How Breast Cancer Changed My Relationship With Wine | Wine Enthusiast
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How Breast Cancer Changed My Relationship With Wine

September 17, 2021, Victoria’s Secret finally restocked their Body by Victoria Full Coverage bras. Waiting for my imaging tech to perform my annual mammogram, I ordered eight to replace my stretched-out, nearly decade-old collection. On the way home, I stopped at the wine shop to restock my favorite bottles, planning to host small gatherings, which had been absent for much of the last two years during the height of the pandemic.

October 9, 2021, I entered my doctor’s office expecting good news. Instead, I was diagnosed with breast cancer.

The following weeks were blurred with tests, oncologist visits and treatment plans. I sobbed in the shower. I smiled at well-meaning friends and family letting me know I would get past this. I gave away bottles of Gloria Ferrer Brut and Felino Malbec—wines I loved. Those brand-new bras in romantic pink lace, leopard and nude moved to the back of my underwear drawer, never to be worn again. Like so many things I lost with the diagnosis, underwire no longer had space in my daily wardrobe, and wine was no longer part of my diet.

I poured myself into figuring out how a food and wine writer (and human who loves a spicy glass of Tempranillo) moves forward when their oncologist limits alcohol intake to 0–1 glasses of wine per week. I couldn’t attend tastings. I no longer wanted to look at restaurant wine lists. Every glass would feed the hormone-positive beast raging in my chest.

Beyond work, I wanted beverage options with complexity—and that tasted good—for those moments I would normally pour a glass of wine.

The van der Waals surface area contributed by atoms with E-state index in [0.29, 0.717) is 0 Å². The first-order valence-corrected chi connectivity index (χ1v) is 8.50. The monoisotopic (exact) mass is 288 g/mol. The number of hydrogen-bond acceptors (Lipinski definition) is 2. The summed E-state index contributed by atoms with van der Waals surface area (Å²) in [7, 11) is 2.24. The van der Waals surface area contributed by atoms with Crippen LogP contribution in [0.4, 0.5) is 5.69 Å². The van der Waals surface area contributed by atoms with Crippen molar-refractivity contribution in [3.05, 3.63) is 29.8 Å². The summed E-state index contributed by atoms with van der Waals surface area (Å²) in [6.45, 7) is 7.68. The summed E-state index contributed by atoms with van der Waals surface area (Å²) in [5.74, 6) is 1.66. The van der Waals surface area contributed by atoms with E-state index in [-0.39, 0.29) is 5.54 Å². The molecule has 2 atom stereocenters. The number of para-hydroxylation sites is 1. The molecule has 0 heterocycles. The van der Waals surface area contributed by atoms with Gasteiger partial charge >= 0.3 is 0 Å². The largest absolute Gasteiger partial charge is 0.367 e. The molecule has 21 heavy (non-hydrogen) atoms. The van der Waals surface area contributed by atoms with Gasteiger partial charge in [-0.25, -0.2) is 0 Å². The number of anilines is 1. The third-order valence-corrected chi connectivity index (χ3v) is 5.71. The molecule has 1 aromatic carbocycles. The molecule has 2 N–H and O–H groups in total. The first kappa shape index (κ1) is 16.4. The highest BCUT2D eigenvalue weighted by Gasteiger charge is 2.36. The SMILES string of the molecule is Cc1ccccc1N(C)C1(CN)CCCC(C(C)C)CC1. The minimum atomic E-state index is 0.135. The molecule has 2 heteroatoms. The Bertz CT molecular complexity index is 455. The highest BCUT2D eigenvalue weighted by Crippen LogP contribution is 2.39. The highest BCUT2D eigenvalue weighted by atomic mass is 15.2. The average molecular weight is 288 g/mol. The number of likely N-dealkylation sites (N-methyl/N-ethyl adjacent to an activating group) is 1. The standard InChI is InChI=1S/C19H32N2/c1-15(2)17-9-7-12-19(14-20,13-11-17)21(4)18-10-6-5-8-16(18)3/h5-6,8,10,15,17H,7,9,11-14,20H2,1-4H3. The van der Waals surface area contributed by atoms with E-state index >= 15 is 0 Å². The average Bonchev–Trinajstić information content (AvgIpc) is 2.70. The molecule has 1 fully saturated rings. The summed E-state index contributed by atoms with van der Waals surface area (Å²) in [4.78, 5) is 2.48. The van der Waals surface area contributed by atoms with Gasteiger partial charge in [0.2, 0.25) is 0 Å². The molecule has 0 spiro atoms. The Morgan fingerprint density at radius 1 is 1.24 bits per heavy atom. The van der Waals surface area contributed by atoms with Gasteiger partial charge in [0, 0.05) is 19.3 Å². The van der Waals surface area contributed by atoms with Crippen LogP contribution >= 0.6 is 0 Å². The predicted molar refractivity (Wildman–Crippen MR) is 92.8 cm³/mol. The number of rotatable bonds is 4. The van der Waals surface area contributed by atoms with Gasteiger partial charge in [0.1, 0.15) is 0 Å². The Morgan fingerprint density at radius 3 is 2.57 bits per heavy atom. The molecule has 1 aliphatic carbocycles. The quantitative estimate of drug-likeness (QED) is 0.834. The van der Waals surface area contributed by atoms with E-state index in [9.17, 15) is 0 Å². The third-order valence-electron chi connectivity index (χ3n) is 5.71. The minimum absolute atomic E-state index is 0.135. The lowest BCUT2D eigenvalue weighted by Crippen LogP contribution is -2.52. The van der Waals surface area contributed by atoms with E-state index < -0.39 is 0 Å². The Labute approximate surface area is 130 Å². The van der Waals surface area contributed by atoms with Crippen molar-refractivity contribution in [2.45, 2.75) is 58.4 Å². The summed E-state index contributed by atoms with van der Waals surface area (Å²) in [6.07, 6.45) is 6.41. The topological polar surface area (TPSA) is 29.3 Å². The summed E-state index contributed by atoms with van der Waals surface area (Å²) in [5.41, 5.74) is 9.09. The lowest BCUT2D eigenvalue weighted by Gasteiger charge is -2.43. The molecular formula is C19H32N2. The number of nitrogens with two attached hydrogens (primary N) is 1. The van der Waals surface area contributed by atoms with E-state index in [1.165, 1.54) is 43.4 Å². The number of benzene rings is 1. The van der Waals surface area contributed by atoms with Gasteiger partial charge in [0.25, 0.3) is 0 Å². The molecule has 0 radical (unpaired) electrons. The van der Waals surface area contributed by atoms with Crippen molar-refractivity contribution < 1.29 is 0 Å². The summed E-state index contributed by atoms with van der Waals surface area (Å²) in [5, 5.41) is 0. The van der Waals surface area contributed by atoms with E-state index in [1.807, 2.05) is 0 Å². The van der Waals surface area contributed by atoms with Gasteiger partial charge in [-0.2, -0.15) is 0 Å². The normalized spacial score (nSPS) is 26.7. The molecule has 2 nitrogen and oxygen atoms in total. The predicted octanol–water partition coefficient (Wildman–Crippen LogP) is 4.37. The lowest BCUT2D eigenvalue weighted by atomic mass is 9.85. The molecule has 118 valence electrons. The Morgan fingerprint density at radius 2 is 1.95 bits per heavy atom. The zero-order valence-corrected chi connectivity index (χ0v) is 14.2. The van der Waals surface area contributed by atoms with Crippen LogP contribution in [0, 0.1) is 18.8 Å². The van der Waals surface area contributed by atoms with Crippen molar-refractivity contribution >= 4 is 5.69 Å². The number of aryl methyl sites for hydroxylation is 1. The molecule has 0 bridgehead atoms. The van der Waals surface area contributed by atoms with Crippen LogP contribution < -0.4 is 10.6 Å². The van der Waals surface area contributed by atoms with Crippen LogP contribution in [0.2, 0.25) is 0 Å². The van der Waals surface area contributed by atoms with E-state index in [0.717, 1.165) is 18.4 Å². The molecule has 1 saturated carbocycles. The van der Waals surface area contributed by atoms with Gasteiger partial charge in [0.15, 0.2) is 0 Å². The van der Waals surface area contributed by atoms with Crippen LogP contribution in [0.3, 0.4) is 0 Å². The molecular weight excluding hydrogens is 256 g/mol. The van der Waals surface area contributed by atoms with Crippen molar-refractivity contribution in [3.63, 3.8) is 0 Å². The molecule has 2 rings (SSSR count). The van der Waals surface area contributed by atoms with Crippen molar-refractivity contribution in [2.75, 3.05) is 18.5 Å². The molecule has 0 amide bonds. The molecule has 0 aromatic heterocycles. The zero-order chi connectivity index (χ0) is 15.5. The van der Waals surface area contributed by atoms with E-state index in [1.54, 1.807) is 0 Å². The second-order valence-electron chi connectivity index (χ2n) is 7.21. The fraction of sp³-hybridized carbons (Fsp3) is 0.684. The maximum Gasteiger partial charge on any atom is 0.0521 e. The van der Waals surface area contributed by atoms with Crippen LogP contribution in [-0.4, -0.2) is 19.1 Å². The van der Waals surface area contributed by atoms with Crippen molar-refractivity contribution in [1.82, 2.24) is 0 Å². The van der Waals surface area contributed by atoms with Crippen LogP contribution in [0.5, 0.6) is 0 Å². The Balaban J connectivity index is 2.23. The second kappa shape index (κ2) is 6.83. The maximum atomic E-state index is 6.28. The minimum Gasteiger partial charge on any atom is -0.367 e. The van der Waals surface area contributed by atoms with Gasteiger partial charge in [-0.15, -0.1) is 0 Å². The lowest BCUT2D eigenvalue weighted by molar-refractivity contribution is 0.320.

Cancer was not going to steal this joy. I turned to fellow food and beverage writers for suggestions. Then I tried vats of varied non-alcoholic options, from seltzers to dealcoholized wines. Nothing fit.

Until one night as I was scrolling Twitter (as writers do) and saw a tweet from Allison Robicelli touting Kally’s No. 70 Vanilla Smoke as the drink for sober people looking for “fancy-ass” beverages you can “say smart, pretentious things about.” Writer and non-alcoholic beverage queen Julia Bainbridge responded with her endorsement for Kally and its sister brand Lili. I dove down the rabbit hole and ordered samples of everything.

In March 2022, I celebrated “the ringing of the bell,” a radiation milestone, with a flute of Lili Golden Sparkler. The verjus-based bubbles redolent with honey and jasmine felt indulgent, an elevated beverage without alcohol. And it was certainly worthy of commemorating kicking cancer’s ass.

This article originally appeared in the June/July 2022 issue of Wine Enthusiast magazine. Click here to subscribe today!

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